Covering Kids and Families of Indiana

Hoosiers who receive health insurance through the Healthy Indiana Plan, or HIP, may have to start logging work hours. 

Educators Learn Advocacy At School Health Conference

Jul 1, 2019

Mental health and Medicaid were some of the policy topics presented at the annual School Health Conference in Indianapolis this week but therewas also push for more action.

Last year the federal government rolled back rules that restricted short-term health insurance plans. These plans do not have to comply with protections under the Affordable Care Act, including pre-existing conditions.

School health text book. (Jill Sheridan IPB News)
Jill Sheridan

Topics at the annual Indiana School Health Conference this week touch on numerous supportive health services and the issue of school safety was front and center. 

More Indiana schools are focused on how to best provide social and emotional learning in an effort to support students behavioral health. 

It’s the last week for open enrollment on the Affordable Care Act’s health insurance marketplace as the window closes Dec. 15. Health insurance experts say it’s business as usual despite a number of changes that have caused some confusion this year.

A shortened enrollment period is the most obvious difference for people signing up on the Marketplace this year. Reduced promotion and federal fighting over repeal of the law has added to uncertainty says Care Source Indiana’s Steve Smitherman.

CHIP Expires: What That Means For Hoosier Children

Oct 2, 2017

Congress let funding for the Children’s Health Insurance Program (CHIP) expire over the weekend. The program that provides health insurance for nearly 100,000 Hoosier children has reserves to continue normal operations for now.

Jointly funded by the federal government and the states, CHIP has covered Hoosier children for 20 years.

The Affordable Care Act increased funding and brought the state’s expenses down. Covering Kids and Families public policy director Mark Fairchild says Indiana has rollover money that will help cover as federal funding goes away.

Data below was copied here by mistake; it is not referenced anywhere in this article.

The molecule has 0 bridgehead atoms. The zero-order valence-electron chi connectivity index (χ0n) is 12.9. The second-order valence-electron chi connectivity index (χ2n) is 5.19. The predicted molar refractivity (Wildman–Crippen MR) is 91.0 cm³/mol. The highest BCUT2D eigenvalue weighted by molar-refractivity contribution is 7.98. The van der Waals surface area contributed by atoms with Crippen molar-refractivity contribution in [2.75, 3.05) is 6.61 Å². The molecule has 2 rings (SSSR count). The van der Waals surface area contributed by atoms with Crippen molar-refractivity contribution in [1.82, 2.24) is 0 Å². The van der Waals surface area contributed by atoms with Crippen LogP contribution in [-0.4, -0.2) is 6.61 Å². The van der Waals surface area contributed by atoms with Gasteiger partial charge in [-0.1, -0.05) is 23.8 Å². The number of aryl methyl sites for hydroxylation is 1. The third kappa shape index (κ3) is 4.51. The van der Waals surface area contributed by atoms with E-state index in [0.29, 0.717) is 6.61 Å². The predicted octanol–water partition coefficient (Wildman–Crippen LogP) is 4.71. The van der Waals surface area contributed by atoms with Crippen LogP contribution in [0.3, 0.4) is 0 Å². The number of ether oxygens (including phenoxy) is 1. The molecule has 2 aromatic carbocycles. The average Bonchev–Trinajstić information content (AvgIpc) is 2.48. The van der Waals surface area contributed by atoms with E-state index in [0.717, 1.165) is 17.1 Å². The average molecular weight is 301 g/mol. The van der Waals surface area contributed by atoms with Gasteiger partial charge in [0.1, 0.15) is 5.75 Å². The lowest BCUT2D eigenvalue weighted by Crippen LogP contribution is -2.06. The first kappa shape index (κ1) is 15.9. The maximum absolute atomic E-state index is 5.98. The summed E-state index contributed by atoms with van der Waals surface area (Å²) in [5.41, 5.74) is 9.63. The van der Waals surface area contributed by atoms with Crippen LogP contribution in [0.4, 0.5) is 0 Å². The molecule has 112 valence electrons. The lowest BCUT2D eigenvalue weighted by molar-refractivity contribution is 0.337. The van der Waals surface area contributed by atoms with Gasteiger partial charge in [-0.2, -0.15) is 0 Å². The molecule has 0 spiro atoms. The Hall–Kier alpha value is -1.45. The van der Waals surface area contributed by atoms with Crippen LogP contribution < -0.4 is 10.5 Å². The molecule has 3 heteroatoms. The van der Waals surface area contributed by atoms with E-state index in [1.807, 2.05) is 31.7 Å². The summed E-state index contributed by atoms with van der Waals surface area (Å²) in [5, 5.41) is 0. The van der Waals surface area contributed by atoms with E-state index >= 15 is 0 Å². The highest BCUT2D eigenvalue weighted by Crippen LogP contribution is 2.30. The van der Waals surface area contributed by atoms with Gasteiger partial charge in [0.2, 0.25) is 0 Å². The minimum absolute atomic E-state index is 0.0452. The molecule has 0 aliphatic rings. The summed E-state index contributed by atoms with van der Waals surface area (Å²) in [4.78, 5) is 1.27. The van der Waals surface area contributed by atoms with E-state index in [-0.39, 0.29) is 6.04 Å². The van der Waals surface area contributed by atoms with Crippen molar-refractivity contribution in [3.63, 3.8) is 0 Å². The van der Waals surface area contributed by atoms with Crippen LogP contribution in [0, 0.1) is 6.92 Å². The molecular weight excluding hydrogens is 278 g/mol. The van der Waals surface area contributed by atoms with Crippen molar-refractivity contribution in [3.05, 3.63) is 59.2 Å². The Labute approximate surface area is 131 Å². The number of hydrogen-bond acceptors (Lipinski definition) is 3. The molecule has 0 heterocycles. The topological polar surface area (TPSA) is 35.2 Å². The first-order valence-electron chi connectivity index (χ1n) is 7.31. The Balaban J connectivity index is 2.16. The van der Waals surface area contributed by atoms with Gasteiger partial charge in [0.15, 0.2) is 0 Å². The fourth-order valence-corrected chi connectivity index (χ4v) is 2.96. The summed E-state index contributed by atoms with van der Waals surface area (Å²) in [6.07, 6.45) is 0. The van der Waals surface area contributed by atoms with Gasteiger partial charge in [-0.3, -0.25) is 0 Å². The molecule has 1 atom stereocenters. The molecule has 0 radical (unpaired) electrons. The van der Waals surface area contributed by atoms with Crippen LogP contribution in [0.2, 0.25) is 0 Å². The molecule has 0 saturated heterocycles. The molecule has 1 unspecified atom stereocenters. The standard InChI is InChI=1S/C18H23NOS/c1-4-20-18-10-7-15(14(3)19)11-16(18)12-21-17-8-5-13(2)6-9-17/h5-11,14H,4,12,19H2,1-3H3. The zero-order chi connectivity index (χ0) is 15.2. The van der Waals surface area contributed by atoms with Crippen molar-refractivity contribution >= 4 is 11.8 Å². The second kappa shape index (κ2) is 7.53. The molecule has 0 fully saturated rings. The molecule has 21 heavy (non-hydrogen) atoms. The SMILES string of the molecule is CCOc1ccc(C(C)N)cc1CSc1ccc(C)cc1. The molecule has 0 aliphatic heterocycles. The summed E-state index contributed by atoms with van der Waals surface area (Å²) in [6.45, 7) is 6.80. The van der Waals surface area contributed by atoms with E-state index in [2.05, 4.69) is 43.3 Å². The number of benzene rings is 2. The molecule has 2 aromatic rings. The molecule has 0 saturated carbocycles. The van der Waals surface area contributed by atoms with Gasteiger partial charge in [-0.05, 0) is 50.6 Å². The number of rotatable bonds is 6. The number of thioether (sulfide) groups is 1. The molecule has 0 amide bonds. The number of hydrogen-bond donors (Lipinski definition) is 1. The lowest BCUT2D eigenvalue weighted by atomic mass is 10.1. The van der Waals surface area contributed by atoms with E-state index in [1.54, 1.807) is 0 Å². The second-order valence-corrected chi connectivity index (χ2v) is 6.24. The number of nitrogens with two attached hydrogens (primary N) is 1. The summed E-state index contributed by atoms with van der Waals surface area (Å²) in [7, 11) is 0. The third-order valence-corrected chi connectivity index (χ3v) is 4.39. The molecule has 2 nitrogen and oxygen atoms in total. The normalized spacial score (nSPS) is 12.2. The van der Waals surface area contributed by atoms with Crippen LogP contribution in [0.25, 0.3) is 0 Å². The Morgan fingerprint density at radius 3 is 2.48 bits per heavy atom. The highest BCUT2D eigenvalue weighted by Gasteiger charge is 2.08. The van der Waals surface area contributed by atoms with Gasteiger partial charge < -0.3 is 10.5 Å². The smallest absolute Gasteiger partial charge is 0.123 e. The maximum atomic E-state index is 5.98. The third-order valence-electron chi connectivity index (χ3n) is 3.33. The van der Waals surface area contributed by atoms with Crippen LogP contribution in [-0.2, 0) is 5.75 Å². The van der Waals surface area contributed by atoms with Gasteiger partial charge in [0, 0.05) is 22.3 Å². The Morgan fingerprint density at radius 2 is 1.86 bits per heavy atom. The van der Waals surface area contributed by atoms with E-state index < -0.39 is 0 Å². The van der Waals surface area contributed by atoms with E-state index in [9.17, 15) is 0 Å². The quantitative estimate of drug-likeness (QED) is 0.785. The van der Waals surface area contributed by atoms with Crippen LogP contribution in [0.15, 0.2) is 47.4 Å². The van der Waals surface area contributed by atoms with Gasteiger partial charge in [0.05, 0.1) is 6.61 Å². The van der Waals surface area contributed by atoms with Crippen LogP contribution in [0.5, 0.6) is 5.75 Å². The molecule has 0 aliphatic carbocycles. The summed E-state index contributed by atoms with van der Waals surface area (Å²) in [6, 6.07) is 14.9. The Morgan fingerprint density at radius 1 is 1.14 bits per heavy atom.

Hoosier Children's Health Lags Behind In Kids Count

Jun 13, 2017

Children in Indiana are falling behind in a number of health measures according to the latest data from the Annie E. Casey Foundation.

The 2017 Kids Count Data Book looks at children’s well-being in four areas: family, economics, education and health. In the health category, Indiana fell to 35th in the nation, down four spots.

There was a significant increase in the number of teen and children deaths and an eleven percent increase in the number of homicides and suicides. Indiana Youth Institute President Tammi Silverman says some of those deaths are preventable.

When the Republican healthcare plan was passed by the U.S. House of Representatives last week, an amendment that could impact people with pre-existing conditions drew strong reactions. Advocacy groups for domestic violence survivors were among the first to speak up.

Training services manager with the Domestic Violence Network, Mary Margret Sweeny says she is concerned about some of the language in the American Health Care Act.

UW Health / https://www.flickr.com/photos/uwhealth/

Indiana’s Medicaid expansion, HIP 2.0, has wrapped up its first year. The state estimates about 60 percent of all eligible Hoosiers have enrolled in some form of the plan, which aims to instill personal responsibility in low-income residents with a payment model based on commercial insurance standards.

Hoosier Teens Lag In Medicaid Coverage

May 26, 2016
Christiana Care / https://www.flickr.com/photos/christianacare/

Indiana adolescents participate in Medicaid and children’s health programs at a significantly lower rate than their younger counterparts, according to data from the Urban Institute and the Robert Wood Johnson Foundation.

Of 13-to-18 year olds in Indiana who can receive Medicaid coverage, 83 percent are actually enrolled. That’s compared with 89 and 88 percent of kids 0-5 and 6-12, respectively. That 5 percent gap is standard across the U.S., although the national participation rates are higher on average.

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